11. The novelty food item of claim 1 wherein the handle is comprised of plastic.
Description
CROSS-REFERENCE TO RELATED APPLICATIONS

This is a continuation application of Ser. No. 09/480,028 filed on Jan. 10, 2000 abandoned.

BACKGROUND OF THE INVENTION

1. Field of the Invention

The present invention generally relates to novelty items, and more particularly, to illuminated novelty items.

2. Discussion of the Related Art

It is well known that the appearance of an object often increases the desire and demand for the item. Indeed, the commercial success of many marketable products often depends largely on the attractiveness of the product, or the interest it holds for the consumer. Thus, novelty items often provide a unique, attractive, or amusing appearance. As is known, novelty items of all sorts are sold and used at fairs, carnivals, amusement parks, and other similar environments. The term “novelty item” broadly encompasses toys, food items, and other devices that provide some sort of amusement or entertainment for the consumer.

As used herein, novelty items refer to inanimate articles of manufacture that are intended to provide, even for only a few moments, amusement, entertainment, decoration or recreation. The use for recreation or entertainment may be the only use for the items or may be in addition to other uses or benefits of the items.

With regard to consumable, food items, it is known that users often desire much more than just the food item, but also desire an amusement or entertainment component.

For example, lollipops or suckers have been formed in the shape of whistles to allow a person to make a whistle sound with the item, as well as eat it. Lollipops, suckers, POPSICLE® Ice Confection, and other food items have also been shaped into interesting or amusing shapes.

Many such items have been the subject of U.S. patents. For example, U.S. Pat. No. 5,946,773 is directed to a food product having a uniquely shaped and multi-colored handle. U.S. Pat. No. 5,939,983 discloses a novelty device that makes a sound and/or illuminates a light as a user is consuming (or otherwise comes in contact with) a consumable substance supported on a handle of the device. U.S. Pat. No. 5,666,693 discloses a unique toy handle for an oral device, such as a lollipop or popsicle. Specifically, FIGS. 1A-1C of that patent illustrate a handle in the shape of the back end of an animal, like a lizard or a frog. This uniquely-shaped handle gives the appearance of the consumer eating a frog or lizard, when the consumable end of the product is held in the mouth of the consumer.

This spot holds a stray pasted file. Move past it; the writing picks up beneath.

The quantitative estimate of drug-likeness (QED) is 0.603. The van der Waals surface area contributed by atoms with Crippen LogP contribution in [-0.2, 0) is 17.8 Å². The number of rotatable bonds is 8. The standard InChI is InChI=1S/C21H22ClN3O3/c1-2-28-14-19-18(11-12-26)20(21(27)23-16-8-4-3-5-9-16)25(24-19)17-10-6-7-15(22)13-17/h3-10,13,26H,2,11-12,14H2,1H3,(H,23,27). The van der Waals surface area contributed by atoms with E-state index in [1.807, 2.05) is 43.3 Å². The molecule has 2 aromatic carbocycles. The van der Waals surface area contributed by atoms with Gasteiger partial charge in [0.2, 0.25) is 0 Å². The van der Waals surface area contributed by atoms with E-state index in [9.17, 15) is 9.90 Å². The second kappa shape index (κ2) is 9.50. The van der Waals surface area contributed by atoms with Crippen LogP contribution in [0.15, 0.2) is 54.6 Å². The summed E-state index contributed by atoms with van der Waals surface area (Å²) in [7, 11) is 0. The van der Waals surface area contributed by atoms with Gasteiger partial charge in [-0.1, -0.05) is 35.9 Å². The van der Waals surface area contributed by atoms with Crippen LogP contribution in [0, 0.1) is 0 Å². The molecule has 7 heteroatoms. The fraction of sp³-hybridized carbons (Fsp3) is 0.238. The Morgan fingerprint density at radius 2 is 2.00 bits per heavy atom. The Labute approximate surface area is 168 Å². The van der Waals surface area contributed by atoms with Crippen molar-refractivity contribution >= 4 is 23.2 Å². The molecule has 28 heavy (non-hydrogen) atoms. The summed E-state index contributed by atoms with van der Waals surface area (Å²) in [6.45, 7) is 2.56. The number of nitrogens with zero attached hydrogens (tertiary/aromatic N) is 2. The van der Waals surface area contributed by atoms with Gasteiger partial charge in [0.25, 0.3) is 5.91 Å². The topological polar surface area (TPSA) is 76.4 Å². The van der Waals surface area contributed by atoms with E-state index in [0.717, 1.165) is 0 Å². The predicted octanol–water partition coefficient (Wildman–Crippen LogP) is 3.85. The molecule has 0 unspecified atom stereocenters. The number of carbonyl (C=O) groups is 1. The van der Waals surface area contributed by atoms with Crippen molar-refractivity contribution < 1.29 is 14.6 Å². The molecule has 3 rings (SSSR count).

As is also known, many other types of novelty devices are sold and used at fairs, carnivals, and amusement parks. For example, many lighted novelty devices are frequently sold or used in the evening hours after dark. Some such devices include those sold under the name of “glow sticks” or “glow worms.” As is known, these and other similar devices emit a soft, colorful glow in the dark, and are often purchased solely for the appearance that they give in the dark.

Accordingly, it is desired to provide an illuminated novelty item preferably for sale or use at carnivals, fairs, amusement parks, and other similar environments.

SUMMARY OF THE INVENTION

Accordingly, it is an object of the present invention to provide an improved novelty food item.